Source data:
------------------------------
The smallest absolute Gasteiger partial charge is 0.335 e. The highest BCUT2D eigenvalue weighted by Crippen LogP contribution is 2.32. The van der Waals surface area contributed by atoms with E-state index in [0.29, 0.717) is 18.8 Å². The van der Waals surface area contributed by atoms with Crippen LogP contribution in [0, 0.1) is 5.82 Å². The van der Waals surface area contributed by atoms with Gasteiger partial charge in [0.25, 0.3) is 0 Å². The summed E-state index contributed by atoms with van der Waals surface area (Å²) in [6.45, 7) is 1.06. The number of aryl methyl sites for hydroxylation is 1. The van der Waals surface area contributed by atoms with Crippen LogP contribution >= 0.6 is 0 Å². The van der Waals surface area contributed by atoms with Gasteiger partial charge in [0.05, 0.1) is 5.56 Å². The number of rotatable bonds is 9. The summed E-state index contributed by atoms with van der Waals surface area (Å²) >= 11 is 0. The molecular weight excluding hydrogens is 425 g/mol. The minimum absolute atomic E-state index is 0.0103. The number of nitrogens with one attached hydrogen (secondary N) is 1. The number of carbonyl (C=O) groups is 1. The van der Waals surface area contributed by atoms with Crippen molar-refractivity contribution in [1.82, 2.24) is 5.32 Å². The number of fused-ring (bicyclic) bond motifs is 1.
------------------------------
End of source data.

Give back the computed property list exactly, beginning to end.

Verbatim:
The smallest absolute Gasteiger partial charge is 0.335 e. The highest BCUT2D eigenvalue weighted by Crippen LogP contribution is 2.32. The van der Waals surface area contributed by atoms with E-state index in [0.29, 0.717) is 18.8 Å². The van der Waals surface area contributed by atoms with Crippen LogP contribution in [0, 0.1) is 5.82 Å². The van der Waals surface area contributed by atoms with Gasteiger partial charge in [0.25, 0.3) is 0 Å². The summed E-state index contributed by atoms with van der Waals surface area (Å²) in [6.45, 7) is 1.06. The number of aryl methyl sites for hydroxylation is 1. The van der Waals surface area contributed by atoms with Crippen LogP contribution >= 0.6 is 0 Å². The van der Waals surface area contributed by atoms with Gasteiger partial charge in [0.05, 0.1) is 5.56 Å². The number of rotatable bonds is 9. The summed E-state index contributed by atoms with van der Waals surface area (Å²) >= 11 is 0. The molecular weight excluding hydrogens is 425 g/mol. The minimum absolute atomic E-state index is 0.0103. The number of nitrogens with one attached hydrogen (secondary N) is 1. The number of carbonyl (C=O) groups is 1. The van der Waals surface area contributed by atoms with Crippen molar-refractivity contribution in [1.82, 2.24) is 5.32 Å². The number of fused-ring (bicyclic) bond motifs is 1.